Cutting the Risk of Hereditary Cancer By Over Half Through a Pill? What a New Study Reveals

Cutting the Risk of Hereditary Cancer By Over Half Through a Pill? What a New Study Reveals

Despite the fact that for plenty of years already, cancer is no longer synonymous with a death sentence, millions of people die worldwide because of the condition every year. At least a third of common cancers are preventable, so there is plenty of hope. now writes about a new large study published in Cancer Prevention Research. The research indicates that resistant starch might possess an ability to provide help in the prevention of some types of cancer that are hereditary.

More research is still needed

About 1,000 patients suffering from Lynch Syndrome were followed for almost two decades. 

Each person received a pill during the treatment. While one group was given a placebo, the other was treated with resistant starch. The study found that those who took the resistant starch pill had significantly higher chances of not dealing with cancer 20 years later. 

John Mathers, who is a professor of Human Nutrition at Newcastle University, explained, as SciTechDaily quotes:

We found that resistant starch reduces a range of cancers by over 60%. The effect was most obvious in the upper part of the gut,

This is important as cancers of the upper GI tract are difficult to diagnose and often are not caught early on.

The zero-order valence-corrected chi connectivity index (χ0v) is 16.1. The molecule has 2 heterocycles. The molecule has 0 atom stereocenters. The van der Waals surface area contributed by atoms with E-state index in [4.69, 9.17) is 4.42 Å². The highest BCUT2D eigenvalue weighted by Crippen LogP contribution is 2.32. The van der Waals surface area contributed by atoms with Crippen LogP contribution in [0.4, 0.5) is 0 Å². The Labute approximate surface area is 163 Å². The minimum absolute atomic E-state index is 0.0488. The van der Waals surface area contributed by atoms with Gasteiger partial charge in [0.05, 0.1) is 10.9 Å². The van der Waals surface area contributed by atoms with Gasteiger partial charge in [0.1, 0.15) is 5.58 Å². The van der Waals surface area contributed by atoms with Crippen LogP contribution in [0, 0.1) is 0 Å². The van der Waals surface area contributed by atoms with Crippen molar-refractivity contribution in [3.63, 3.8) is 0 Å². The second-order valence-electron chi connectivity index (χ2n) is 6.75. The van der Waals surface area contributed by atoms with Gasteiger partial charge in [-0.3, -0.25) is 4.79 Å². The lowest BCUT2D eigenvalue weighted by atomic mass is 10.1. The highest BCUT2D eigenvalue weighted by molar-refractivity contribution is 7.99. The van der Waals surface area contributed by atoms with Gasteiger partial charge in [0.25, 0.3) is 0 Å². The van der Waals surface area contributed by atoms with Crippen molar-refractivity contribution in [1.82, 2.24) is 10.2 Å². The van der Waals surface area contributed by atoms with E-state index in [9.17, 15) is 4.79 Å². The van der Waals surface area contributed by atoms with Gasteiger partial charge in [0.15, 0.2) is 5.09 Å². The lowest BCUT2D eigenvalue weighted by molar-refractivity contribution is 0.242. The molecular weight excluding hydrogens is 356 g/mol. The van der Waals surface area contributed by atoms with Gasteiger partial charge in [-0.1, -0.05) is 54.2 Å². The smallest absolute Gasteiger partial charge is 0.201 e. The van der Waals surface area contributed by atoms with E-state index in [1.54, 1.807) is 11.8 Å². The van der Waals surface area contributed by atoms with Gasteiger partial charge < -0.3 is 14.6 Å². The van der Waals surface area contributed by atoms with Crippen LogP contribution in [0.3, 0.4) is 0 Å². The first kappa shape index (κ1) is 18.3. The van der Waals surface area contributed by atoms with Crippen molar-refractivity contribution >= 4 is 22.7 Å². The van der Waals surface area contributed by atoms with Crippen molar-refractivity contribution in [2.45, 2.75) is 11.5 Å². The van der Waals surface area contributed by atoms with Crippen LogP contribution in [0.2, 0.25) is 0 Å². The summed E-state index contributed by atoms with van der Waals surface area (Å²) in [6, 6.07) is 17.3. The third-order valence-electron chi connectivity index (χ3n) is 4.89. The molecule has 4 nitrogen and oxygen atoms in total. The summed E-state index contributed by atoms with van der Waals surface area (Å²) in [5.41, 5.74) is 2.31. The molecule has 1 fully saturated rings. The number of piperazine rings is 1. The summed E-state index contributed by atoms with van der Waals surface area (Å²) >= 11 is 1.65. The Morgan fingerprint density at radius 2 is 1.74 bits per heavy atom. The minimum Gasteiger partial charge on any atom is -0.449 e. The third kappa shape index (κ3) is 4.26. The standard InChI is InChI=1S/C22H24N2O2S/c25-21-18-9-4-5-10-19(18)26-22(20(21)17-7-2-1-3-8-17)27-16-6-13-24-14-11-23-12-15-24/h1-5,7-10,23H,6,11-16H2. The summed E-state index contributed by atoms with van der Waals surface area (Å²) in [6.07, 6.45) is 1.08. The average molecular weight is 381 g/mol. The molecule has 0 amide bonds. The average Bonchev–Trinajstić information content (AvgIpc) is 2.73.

He also gave the public an idea about how it all works, as the same source quotes:

Resistant starch is a type of carbohydrate that isn’t digested in your small intestine, instead it ferments in your large intestine, feeding beneficial gut bacteria – it acts in effect, like dietary fiber in your digestive system. This type of starch has several health benefits and fewer calories than regular starch. We think that resistant starch may reduce cancer development by changing the bacterial metabolism of bile acids and to reduce those types of bile acids that can damage our DNA and eventually cause cancer. However, this needs further research.

If you want to put the abilities of resistant starch to the test, it’s good to know that you can find it in plenty of foods: rice, bananas, peas, beans, and more.

Cristian Antonescu

Even since he was a child, Cristian was staring curiously at the stars, wondering about the Universe and our place in it. Today he's seeing his dream come true by writing about the latest news in astronomy. Cristian is also glad to be covering health and other science topics, having significant experience in writing about such fields.

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